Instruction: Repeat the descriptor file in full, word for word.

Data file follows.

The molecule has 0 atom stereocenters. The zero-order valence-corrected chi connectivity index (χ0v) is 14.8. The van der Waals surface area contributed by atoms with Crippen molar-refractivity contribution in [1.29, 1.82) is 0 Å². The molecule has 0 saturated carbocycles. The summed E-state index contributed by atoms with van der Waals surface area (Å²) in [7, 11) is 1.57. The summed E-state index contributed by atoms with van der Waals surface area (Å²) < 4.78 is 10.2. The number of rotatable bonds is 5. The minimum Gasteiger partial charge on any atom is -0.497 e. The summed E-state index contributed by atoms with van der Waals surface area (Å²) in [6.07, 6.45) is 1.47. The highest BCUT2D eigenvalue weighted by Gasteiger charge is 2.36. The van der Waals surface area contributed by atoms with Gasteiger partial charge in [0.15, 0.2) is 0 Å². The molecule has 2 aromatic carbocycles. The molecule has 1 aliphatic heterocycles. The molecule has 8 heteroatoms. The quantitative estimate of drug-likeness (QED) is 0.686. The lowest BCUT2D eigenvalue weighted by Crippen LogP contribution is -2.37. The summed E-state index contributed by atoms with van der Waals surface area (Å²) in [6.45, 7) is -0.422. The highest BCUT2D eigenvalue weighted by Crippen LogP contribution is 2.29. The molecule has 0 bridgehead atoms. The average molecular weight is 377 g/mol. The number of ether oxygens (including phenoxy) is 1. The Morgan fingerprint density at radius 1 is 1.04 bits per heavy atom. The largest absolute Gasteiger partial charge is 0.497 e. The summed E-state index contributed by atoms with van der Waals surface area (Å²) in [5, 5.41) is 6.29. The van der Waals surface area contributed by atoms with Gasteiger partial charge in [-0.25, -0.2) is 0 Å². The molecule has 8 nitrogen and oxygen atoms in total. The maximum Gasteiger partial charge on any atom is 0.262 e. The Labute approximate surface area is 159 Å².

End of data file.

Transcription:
The molecule has 0 atom stereocenters. The zero-order valence-corrected chi connectivity index (χ0v) is 14.8. The van der Waals surface area contributed by atoms with Crippen molar-refractivity contribution in [1.29, 1.82) is 0 Å². The molecule has 0 saturated carbocycles. The summed E-state index contributed by atoms with van der Waals surface area (Å²) in [7, 11) is 1.57. The summed E-state index contributed by atoms with van der Waals surface area (Å²) < 4.78 is 10.2. The number of rotatable bonds is 5. The minimum Gasteiger partial charge on any atom is -0.497 e. The summed E-state index contributed by atoms with van der Waals surface area (Å²) in [6.07, 6.45) is 1.47. The highest BCUT2D eigenvalue weighted by Gasteiger charge is 2.36. The van der Waals surface area contributed by atoms with Gasteiger partial charge in [0.15, 0.2) is 0 Å². The molecule has 2 aromatic carbocycles. The molecule has 1 aliphatic heterocycles. The molecule has 8 heteroatoms. The quantitative estimate of drug-likeness (QED) is 0.686. The lowest BCUT2D eigenvalue weighted by Crippen LogP contribution is -2.37. The summed E-state index contributed by atoms with van der Waals surface area (Å²) in [6.45, 7) is -0.422. The highest BCUT2D eigenvalue weighted by Crippen LogP contribution is 2.29. The molecule has 0 bridgehead atoms. The average molecular weight is 377 g/mol. The number of ether oxygens (including phenoxy) is 1. The Morgan fingerprint density at radius 1 is 1.04 bits per heavy atom. The largest absolute Gasteiger partial charge is 0.497 e. The summed E-state index contributed by atoms with van der Waals surface area (Å²) in [5, 5.41) is 6.29. The van der Waals surface area contributed by atoms with Gasteiger partial charge in [-0.25, -0.2) is 0 Å². The molecule has 8 nitrogen and oxygen atoms in total. The maximum Gasteiger partial charge on any atom is 0.262 e. The Labute approximate surface area is 159 Å².